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Bookends – Death in a literary vein February 19, 2015

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Bookends – Death in a literary veinThe Silkworm

By Dan Davidson

December 29, 2014

– 948 words –

 

The Silkworm

By Robert Galbraith

AKA

Mulholland Books

464 pages

$19.44

 

Since Cormoran Strike solved the mystery of supermodel Lucy Landry’s murder, a death that everyone else was convinced was a suicide, the one-legged private investigator’s career has been on the rise. He’s made enough money that he can afford to rent a flat in the same building as his office is in. It’s not a great flat, but it beats sleeping on a camp cot in his office. If he didn’t still have a lot of debts to pay off, he wouldn’t be doing too badly. Of course, there is the matter of the amputated leg, a legacy from his stint in Afghanistan.

The leg is almost a major character in the book. PI work means a lot of walking and standing, sometimes running and maybe a bit of rough and tumble. None of this is easy going for a man wearing a prosthesis, a proud man who hates like hell to sometimes being reduced to using crutches.

Strike is the bastard son of Jonny Rokeby, a very famous British pop star. Rokeby had two kids with Strike’s mother, and Lucy is Strike’s full sister on his mother’s side. They have an odd relationship in which she acts a bit like a surrogate mother.

Rokeby had other legitimate children and in this novel we meet Alexander, who is apparently the only one Strike knows. Al likes his half-brother and plays a significant role in this mystery, helping Strike gain access to a number of places where he might not have been welcome.

The second viewpoint character is Strike’s secretary/assistant, Robin Ellacott. She arrived as a temp in the first book (The Cukoo’s Calling) as a somewhat starry-eyed fan of the private investigator’s life, but has evolved into a necessary part of the business. This is a bit confusing for Strike, who doesn’t want to put her in any danger. It is way more confusing, and contentious, for her fiancée, Matthew Cunliffe, who would prefer her not to be working at all, but certainly not with Strike.

Robin has decided she definitely wants to be trained as an investigator and this creates some communication problems for her and Strike, not to mention with Matthew.

Galbraith/Rowling seems to want to have Strike operate in areas where his working class background will clash with the people he is working for or investigating. In the first book it was the world of the fashionistas. In this one it’s the world of the publishing industry, which, one concludes, might be a world where the author has had a few problems over the years.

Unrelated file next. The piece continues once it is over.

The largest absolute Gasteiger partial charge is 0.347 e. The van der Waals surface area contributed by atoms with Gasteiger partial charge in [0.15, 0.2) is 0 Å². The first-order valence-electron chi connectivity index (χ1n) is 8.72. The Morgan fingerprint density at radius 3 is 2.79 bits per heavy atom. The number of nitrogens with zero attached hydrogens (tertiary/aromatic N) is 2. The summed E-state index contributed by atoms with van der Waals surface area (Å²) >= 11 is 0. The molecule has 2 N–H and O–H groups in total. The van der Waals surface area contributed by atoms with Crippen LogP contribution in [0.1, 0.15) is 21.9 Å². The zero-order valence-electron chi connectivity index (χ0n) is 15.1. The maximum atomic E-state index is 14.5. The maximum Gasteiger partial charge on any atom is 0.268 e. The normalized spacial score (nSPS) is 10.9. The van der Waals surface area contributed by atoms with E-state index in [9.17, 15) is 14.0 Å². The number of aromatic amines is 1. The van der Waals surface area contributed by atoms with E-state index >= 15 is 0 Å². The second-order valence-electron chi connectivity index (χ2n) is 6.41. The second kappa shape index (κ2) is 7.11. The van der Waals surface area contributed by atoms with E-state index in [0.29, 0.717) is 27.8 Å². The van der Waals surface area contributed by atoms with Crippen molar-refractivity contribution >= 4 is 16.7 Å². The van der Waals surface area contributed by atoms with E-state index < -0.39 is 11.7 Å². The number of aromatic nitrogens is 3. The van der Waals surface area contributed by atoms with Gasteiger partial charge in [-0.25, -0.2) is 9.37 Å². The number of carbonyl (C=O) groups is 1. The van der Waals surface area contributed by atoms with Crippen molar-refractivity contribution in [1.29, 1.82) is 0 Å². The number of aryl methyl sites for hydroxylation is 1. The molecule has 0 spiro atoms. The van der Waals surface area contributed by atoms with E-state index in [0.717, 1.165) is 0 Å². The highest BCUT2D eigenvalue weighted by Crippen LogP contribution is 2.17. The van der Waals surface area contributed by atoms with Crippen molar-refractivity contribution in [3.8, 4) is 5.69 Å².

Perhaps not as many problems as Owen Quine, a would-be literary superstar who has produced a number of steadily less successful avant garde novels after what was seen as a terrific debut effort. His latest is Bombyx Mori, which no one wants to publish, probably because it is both badly written and stuffed with scandalous parody versions of people in the literary world, rather the way that Dante took on everyone he didn’t like in The Inferno.

Bombyx mori, by the way, is the fancy name for the silkworm, that is, the larva or caterpillar of the domesticated silk moth, hence the title of the book.

Quine has vanished, something he has been prone to do from time to time, but on this occasion he is well overdue reporting home after a visit with one of his mistresses. Since he is in the habit of disappearing, the police aren’t terribly responsive, and his wife decides to hire Strike to find him. Missing husbands and straying spouses are a good deal of the firm’s business, so this seems likely to be a fairly routine case. Following up some fairly vague clues, Strike tracks Quine down to a house that he owns in common with another writer – they don’t get along at all, and the house has been deserted and unused for years – and finds him eviscerated in an extremely gruesome manner in one of the upstairs bedrooms.

Not only is it ritualistic in a brutal way, but it is set up exactly like the death scene in Quine’s unpublished novel. That means it has to have been done by someone who has read the manuscript. While that should have been a very small circle of folks in the publishing industry, it turns out that the circle in a lot larger than Quine’s agent and few potential publishers.

There’s lot of atmospheric description in this book. One reviewer complained about it, but he was an English reviewer and we aren’t all familiar with London, so I find the word pictures useful, as I do in novels by Rankin, Robinson, Penny and Blunt.

There is also a large cast of characters in this story, some of them connected with Strike and Ellacott, many of them potential suspects. The author deals with them well, dragging a large number of red herrings across the clues and the narrative as the page count grows. While her hero is clearly influenced by the “damaged goods” trope that is so common to British detective novels, her handling of Robin Ellacott makes me think more of Christie and Sayers.

We already know that J.K. Rowling can do a convincing bit of world building. Her first non-Potter book under her own name, A Casual Vacancy, showed a good grasp of the mundane world. As Galbraith, she comes across as a writer who has done her homework and likes the genre world she is writing in. I look forward to more in this series.

 

-30-

 

 

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